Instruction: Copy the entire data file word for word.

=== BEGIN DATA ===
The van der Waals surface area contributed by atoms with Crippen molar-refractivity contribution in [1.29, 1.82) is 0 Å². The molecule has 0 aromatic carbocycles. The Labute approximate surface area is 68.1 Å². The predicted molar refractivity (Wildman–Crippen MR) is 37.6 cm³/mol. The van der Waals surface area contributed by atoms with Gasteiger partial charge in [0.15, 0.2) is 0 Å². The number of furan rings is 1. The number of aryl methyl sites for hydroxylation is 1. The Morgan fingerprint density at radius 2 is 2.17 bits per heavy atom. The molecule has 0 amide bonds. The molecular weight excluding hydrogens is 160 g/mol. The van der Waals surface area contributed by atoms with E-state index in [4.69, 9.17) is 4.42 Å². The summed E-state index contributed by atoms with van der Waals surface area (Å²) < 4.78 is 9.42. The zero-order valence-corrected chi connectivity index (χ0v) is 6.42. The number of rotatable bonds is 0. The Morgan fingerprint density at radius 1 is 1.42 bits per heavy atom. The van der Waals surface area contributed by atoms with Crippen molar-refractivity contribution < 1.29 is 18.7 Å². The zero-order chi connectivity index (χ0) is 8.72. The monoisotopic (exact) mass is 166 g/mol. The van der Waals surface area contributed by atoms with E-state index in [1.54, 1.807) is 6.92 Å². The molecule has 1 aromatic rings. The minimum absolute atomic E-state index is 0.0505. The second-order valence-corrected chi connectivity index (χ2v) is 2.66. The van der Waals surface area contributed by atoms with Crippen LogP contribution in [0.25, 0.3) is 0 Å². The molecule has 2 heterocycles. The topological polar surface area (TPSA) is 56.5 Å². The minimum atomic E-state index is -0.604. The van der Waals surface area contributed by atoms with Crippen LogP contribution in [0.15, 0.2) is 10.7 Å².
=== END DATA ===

The van der Waals surface area contributed by atoms with Crippen molar-refractivity contribution in [1.29, 1.82) is 0 Å². The molecule has 0 aromatic carbocycles. The Labute approximate surface area is 68.1 Å². The predicted molar refractivity (Wildman–Crippen MR) is 37.6 cm³/mol. The van der Waals surface area contributed by atoms with Gasteiger partial charge in [0.15, 0.2) is 0 Å². The number of furan rings is 1. The number of aryl methyl sites for hydroxylation is 1. The Morgan fingerprint density at radius 2 is 2.17 bits per heavy atom. The molecule has 0 amide bonds. The molecular weight excluding hydrogens is 160 g/mol. The van der Waals surface area contributed by atoms with E-state index in [4.69, 9.17) is 4.42 Å². The summed E-state index contributed by atoms with van der Waals surface area (Å²) < 4.78 is 9.42. The zero-order valence-corrected chi connectivity index (χ0v) is 6.42. The number of rotatable bonds is 0. The Morgan fingerprint density at radius 1 is 1.42 bits per heavy atom. The van der Waals surface area contributed by atoms with Crippen molar-refractivity contribution < 1.29 is 18.7 Å². The zero-order chi connectivity index (χ0) is 8.72. The monoisotopic (exact) mass is 166 g/mol. The van der Waals surface area contributed by atoms with E-state index in [1.54, 1.807) is 6.92 Å². The molecule has 1 aromatic rings. The minimum absolute atomic E-state index is 0.0505. The second-order valence-corrected chi connectivity index (χ2v) is 2.66. The van der Waals surface area contributed by atoms with Crippen LogP contribution in [0.25, 0.3) is 0 Å². The molecule has 2 heterocycles. The topological polar surface area (TPSA) is 56.5 Å². The minimum atomic E-state index is -0.604. The van der Waals surface area contributed by atoms with Crippen LogP contribution in [0.15, 0.2) is 10.7 Å².